Audi To Be Investigated In Germany For Possible Diesel Emissions Scandal

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Audi To Be Investigated In Germany For Possible Diesel Emissions Scandal

Posted on : Saturday 3rd of June 2017

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Luxury carmaker Audi on Friday found itself being pulled deeper into a global emissions cheating scandal that has engulfed its parent company Volkswagen after German prosecutors said they were investigating whether some of Audi's top-end models might have been tampered with in Germany. Prosecutors have already been investigating possible diesel emissions cheating by Audi in the United States.

But they announced Friday that they were extending their probe to the carmaker's home country, a day after Audi announced a Europe-wide recall of its A7 and A8 models. "We have broadened our probe into sales of Audi vehicles... to 24,000 vehicles sold in Germany and Europe with illegal defeat devices," a spokesman for prosecutors in Munich, southern Germany, told AFP.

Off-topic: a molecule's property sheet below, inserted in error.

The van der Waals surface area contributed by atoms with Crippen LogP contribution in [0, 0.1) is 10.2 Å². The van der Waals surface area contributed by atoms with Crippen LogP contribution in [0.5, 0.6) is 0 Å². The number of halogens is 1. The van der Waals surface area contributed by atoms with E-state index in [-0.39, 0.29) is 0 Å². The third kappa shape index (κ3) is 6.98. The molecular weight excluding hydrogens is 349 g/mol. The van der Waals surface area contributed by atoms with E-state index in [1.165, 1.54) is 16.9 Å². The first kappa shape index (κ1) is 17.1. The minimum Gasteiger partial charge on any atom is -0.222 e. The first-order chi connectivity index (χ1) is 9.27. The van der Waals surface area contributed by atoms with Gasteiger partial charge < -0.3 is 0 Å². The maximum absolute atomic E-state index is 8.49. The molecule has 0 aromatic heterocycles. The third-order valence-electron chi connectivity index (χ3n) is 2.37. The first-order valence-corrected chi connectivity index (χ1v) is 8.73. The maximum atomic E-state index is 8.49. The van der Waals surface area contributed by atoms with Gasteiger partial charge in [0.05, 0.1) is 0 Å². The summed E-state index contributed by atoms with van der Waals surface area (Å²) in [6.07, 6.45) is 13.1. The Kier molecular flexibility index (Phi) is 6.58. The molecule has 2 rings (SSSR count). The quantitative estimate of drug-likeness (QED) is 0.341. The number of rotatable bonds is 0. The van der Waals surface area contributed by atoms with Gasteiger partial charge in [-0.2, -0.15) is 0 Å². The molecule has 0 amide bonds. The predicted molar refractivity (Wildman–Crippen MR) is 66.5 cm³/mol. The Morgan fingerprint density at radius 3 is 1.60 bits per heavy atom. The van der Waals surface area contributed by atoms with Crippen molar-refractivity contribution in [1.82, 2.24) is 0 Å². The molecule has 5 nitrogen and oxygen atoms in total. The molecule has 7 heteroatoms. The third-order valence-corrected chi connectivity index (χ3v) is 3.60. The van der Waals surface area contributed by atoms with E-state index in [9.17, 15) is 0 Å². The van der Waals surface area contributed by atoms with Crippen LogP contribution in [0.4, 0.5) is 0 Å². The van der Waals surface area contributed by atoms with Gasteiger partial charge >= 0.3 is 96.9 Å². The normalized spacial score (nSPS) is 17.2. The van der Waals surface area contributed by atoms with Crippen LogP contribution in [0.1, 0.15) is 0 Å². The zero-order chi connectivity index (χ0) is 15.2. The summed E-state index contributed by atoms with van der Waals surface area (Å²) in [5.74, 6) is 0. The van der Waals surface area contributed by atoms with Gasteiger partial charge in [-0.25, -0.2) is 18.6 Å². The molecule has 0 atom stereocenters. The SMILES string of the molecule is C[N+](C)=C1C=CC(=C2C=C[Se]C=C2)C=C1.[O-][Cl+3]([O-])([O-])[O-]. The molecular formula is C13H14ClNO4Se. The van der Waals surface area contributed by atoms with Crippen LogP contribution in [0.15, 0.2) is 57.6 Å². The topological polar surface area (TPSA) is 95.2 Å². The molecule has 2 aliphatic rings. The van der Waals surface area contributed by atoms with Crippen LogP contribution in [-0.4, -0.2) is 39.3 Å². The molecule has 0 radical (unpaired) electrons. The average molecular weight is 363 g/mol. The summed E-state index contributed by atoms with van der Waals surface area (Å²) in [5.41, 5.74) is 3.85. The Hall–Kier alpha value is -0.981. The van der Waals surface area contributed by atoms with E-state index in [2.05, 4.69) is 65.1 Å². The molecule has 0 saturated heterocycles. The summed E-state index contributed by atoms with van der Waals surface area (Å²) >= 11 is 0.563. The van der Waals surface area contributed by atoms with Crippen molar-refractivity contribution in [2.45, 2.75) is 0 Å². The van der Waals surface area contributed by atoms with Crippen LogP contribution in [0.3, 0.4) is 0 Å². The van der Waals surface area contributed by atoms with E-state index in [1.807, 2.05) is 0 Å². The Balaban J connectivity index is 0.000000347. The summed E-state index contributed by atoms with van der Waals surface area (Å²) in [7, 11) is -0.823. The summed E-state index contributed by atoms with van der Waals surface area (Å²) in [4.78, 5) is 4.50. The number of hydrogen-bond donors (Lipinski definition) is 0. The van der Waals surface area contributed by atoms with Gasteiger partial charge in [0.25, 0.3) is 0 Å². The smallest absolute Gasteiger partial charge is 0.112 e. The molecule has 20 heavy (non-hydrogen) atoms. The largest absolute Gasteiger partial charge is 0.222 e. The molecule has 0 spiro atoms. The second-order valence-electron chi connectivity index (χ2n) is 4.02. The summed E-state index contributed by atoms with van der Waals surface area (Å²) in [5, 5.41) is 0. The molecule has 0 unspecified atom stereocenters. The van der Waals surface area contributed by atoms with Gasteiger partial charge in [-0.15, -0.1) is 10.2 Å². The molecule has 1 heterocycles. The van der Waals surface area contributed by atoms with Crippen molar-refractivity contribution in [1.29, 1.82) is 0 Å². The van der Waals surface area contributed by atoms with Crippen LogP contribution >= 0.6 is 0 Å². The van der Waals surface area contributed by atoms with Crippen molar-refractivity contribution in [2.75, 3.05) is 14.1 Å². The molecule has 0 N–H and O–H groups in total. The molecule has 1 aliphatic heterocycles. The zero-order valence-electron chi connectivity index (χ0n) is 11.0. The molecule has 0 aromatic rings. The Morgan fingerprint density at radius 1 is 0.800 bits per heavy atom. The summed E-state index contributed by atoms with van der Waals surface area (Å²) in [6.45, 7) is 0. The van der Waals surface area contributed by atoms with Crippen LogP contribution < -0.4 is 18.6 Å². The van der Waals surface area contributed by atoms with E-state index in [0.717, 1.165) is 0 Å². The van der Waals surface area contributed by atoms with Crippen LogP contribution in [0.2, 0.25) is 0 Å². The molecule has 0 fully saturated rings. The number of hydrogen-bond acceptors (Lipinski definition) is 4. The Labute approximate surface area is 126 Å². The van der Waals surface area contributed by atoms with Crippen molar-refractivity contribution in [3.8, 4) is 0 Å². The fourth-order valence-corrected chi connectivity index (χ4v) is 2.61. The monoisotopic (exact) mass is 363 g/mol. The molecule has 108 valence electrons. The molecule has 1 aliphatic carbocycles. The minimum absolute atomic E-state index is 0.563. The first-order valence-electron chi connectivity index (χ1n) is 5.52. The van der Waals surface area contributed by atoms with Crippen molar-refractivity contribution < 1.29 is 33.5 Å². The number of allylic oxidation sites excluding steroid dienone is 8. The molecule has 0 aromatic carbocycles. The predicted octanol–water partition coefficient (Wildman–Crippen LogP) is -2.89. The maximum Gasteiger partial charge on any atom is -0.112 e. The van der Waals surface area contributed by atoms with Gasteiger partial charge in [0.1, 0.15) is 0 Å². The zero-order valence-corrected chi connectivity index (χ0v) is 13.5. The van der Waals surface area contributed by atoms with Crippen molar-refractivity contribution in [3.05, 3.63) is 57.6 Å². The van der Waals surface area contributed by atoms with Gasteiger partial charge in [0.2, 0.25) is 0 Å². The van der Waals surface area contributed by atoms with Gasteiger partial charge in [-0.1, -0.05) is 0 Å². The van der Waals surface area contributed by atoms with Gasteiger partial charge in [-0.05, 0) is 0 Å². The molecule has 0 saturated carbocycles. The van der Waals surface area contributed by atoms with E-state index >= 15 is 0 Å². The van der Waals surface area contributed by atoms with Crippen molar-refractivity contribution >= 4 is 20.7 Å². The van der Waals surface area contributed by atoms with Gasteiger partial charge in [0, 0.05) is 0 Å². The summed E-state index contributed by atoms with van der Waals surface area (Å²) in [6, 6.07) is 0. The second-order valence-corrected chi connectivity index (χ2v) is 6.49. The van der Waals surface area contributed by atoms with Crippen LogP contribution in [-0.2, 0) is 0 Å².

On Thursday, Audi said it was recalling 24,000 A7 and A8 diesel vehicles, including 14,000 in Germany after it had identified "anomalies" in the levels of their nitrogen oxide emissions.

Nitrogen oxides (NOx) are harmful gases which contribute to smog and soot.

Following a review, Audi said that the levels emitted by the German models affected "exceed the allowed level by between 20 and 100 percent in certain situations". It pointed the finger at software in the cars' transmission systems.

The emissions cheating scandal, known as "Dieselgate", erupted in September 2015 when Volkswagen was forced to admit that it had installed so-called "defeat devices" -- sophisticated software designed to fool regulatory emissions tests -- into the engines of 11 million diesel vehicles worldwide.

So far, there has been no evidence linking current or former Audi executives to the cheating, the prosecutors' spokesman said.

Audi was unavailable for comment when contacted by AFP on Friday. A day earlier, German Transport Minister Alexander Dobrindt accused Audi of installing a device designed to make the cars emit less under test conditions than in real-world driving. "Audi is required to present suggestions for solutions to the problem by June 12," a transport ministry spokesman said on Friday. "We will look at it and then the process will continue."

Volkswagen faces a battery of legal cases and investigations over "Dieselgate" and has embarked on an unprecedented recall of vehicles to refit the engines with the correct software. Some 8.5 million of the affected cars are owned by European buyers, including 2.5 million in Germany.

A Volkswagen spokesman told AFP the latest recall only affects Audi, and that the engine used in the cars was of a different design to those fitted in VW, Audi, Skoda, and VW vans already subject to recalls.

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